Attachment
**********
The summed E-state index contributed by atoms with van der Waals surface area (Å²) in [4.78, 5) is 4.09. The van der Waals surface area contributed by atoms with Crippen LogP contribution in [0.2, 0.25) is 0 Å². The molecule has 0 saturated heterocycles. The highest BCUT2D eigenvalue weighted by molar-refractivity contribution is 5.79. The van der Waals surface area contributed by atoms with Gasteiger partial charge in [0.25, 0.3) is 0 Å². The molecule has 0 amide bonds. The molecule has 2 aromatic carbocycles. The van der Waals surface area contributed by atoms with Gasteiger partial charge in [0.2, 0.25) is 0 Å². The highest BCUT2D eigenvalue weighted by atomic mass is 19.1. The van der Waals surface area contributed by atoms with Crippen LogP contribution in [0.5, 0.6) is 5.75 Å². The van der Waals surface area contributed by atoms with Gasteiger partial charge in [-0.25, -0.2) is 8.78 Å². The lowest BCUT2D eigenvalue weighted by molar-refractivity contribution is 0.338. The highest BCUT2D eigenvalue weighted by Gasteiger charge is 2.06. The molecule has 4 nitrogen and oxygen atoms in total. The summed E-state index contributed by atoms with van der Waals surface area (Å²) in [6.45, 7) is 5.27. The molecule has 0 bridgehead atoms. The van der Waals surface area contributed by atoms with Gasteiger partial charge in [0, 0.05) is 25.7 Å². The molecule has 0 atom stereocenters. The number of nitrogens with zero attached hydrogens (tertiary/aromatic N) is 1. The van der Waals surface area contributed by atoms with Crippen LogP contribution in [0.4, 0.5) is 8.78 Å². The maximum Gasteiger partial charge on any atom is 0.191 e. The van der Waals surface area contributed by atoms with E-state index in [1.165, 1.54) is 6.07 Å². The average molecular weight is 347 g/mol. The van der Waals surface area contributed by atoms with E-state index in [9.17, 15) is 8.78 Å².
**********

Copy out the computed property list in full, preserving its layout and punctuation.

The summed E-state index contributed by atoms with van der Waals surface area (Å²) in [4.78, 5) is 4.09. The van der Waals surface area contributed by atoms with Crippen LogP contribution in [0.2, 0.25) is 0 Å². The molecule has 0 saturated heterocycles. The highest BCUT2D eigenvalue weighted by molar-refractivity contribution is 5.79. The van der Waals surface area contributed by atoms with Gasteiger partial charge in [0.25, 0.3) is 0 Å². The molecule has 0 amide bonds. The molecule has 2 aromatic carbocycles. The van der Waals surface area contributed by atoms with Gasteiger partial charge in [0.2, 0.25) is 0 Å². The highest BCUT2D eigenvalue weighted by atomic mass is 19.1. The van der Waals surface area contributed by atoms with Crippen LogP contribution in [0.5, 0.6) is 5.75 Å². The van der Waals surface area contributed by atoms with Gasteiger partial charge in [-0.25, -0.2) is 8.78 Å². The lowest BCUT2D eigenvalue weighted by molar-refractivity contribution is 0.338. The highest BCUT2D eigenvalue weighted by Gasteiger charge is 2.06. The molecule has 4 nitrogen and oxygen atoms in total. The summed E-state index contributed by atoms with van der Waals surface area (Å²) in [6.45, 7) is 5.27. The molecule has 0 bridgehead atoms. The van der Waals surface area contributed by atoms with Gasteiger partial charge in [0, 0.05) is 25.7 Å². The molecule has 0 atom stereocenters. The number of nitrogens with zero attached hydrogens (tertiary/aromatic N) is 1. The van der Waals surface area contributed by atoms with Crippen LogP contribution in [0.4, 0.5) is 8.78 Å². The maximum Gasteiger partial charge on any atom is 0.191 e. The van der Waals surface area contributed by atoms with E-state index in [1.165, 1.54) is 6.07 Å². The average molecular weight is 347 g/mol. The van der Waals surface area contributed by atoms with E-state index in [9.17, 15) is 8.78 Å².